With Republican gains in government, a pending reauthorization of the Higher Education Act, and a rebounding economy, 2015 is shaping up to a consequential year for higher education. Here are the issues that education wonks are keeping a close eye in the coming year.
Higher ed gets a new sheriff
With Republicans taking control of both houses of Congress this month, Senator Lamar Alexander's (R –Tennessee) coming chairmanship of the Senate committee on Health, Education, Labor and Pensions (HELP) takes on added weight.
Alexander has a deep background in education policy, having served as both U.S. Secretary of Education and president of the University of Tennessee, but his policy agenda will likely put him at odds with the White House's education reforms.
For example, Alexander opposes President Obama's upcoming college ratings initiative, which likely presents another obstacle in the White House's plan to link federal funding to outcomes data. Under Alexander's leadership, Republicans may also find success rolling back existing accountability efforts, such the Obama administration's gainful employment rule that ties debt and labor outcomes to federal funding.
Beyond rolling back regulations, Alexander and his Republican colleagues are likely to push for reforms that would make it easier for non-traditional educational enterprises to gain access to federal funding, such as creating alternative accreditation systems.
Cracking down on campus sexual assault
The issue of campus sexual assault took center stage in 2014, and it isn't going away. As of Dec. 24, the Department of Education's Office for Civil Rights is investigating 92 institutions for inadequate responses to sexual violence.
EAB Daily Briefing: Senators push for police involvement in campus sexual assault cases
Given the ongoing scrutiny, policy responses to campus sexual assault issues are likely to gain momentum. For example, both California and New York's public education systems are moving to adopt so-called "yes means yes" affirmative consent regulations, which could be emerging as a new national standard.
Addressing the skills gap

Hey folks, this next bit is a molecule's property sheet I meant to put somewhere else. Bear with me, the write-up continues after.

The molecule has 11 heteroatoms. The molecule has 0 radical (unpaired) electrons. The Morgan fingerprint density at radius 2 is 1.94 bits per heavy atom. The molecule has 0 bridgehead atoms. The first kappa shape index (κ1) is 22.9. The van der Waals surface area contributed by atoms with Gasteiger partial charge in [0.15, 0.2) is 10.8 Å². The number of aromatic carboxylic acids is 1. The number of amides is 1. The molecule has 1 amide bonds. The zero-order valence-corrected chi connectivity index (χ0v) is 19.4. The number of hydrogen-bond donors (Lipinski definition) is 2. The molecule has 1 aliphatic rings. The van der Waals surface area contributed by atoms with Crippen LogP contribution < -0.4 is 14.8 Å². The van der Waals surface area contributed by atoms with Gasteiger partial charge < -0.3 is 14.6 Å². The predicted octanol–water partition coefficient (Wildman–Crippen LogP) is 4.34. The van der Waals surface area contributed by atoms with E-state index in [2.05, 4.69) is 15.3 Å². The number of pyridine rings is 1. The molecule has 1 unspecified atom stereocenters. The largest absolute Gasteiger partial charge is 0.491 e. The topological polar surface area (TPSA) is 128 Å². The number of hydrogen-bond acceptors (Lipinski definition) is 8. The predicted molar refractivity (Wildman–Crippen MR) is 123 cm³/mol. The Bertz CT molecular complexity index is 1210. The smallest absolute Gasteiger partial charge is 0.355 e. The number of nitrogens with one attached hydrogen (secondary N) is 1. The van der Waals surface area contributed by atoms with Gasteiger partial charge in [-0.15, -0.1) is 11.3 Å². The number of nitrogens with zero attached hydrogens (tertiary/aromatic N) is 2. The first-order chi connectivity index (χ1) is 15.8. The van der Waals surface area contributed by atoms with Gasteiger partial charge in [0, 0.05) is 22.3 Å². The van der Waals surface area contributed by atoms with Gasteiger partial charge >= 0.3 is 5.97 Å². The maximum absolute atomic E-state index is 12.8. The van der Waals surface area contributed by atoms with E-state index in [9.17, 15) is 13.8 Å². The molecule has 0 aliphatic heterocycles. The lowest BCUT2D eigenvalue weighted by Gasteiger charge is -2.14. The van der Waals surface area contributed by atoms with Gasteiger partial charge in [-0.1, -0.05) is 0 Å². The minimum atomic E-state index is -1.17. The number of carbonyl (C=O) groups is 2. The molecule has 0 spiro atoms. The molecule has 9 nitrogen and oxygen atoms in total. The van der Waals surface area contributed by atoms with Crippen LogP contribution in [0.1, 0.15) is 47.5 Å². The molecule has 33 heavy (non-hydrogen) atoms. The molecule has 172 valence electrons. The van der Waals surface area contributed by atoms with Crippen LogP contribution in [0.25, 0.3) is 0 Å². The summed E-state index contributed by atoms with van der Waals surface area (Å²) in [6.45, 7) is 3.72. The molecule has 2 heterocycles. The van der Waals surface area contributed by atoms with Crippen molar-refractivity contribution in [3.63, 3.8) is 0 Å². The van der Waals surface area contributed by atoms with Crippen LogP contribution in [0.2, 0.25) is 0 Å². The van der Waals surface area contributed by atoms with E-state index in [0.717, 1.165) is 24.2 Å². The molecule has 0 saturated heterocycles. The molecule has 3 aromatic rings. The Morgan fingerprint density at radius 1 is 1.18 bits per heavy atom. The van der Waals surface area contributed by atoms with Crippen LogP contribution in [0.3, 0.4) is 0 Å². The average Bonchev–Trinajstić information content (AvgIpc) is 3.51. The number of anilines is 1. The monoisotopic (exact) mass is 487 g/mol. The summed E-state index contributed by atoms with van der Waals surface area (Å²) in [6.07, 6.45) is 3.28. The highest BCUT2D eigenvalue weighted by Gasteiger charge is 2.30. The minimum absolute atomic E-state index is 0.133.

The recession put the skills gap at the top of many colleges' agendas as they sought creative ways to make their students more competitive in the labor market. In 2015, career preparation is still a priority, but a recovering economy and new approaches to career-focused education are likely to add complexity to reform efforts this year.
In the online space, MOOCs are starting to mature after initially disappointing some observers with low completion rates and unclear outcomes. MOOC providers like Udacity now work with employers to design course sequences that lead to certificates in high-demand skills.
EAB Daily Briefing: Five policy gaps hurting career-focused higher education
Career boot camps, such as programs that teach computer programing skills, also grew in popularity last year. In 2015, as these programs continue to expand, there will be new questions about how they fit into the broader higher education landscape.
As with MOOCs, these training programs appear to be in high demand from the public, but it is unclear how regulators will respond to their popularity. Conversations about accreditation, outcomes, and increased competition with traditional education providers are all areas to watch in 2015.
Related: How 'coding boot camps' are succeeding where universities have failed
For-profits down, but not out
The embattled for-profit education industry is coming off a tough year that seems likely to continue in 2015. The sector faces high-profile bankruptcies, new gainful employment regulations, and an emerging ratings system that is likely to judge for-profits harshly.
However, for-profits may find some relief in a lawsuit filed to block the pending gainful employment rules (Lambert, Chronicle of Higher Education, 11/21/14; Button, Education Dive, 12/15/14; Miller et. al, New America EdCentral, 12/30/14; Kelly, Forbes, 12/13/14).
Next in Today's Briefing
Education Department closes investigation of Harvard's law school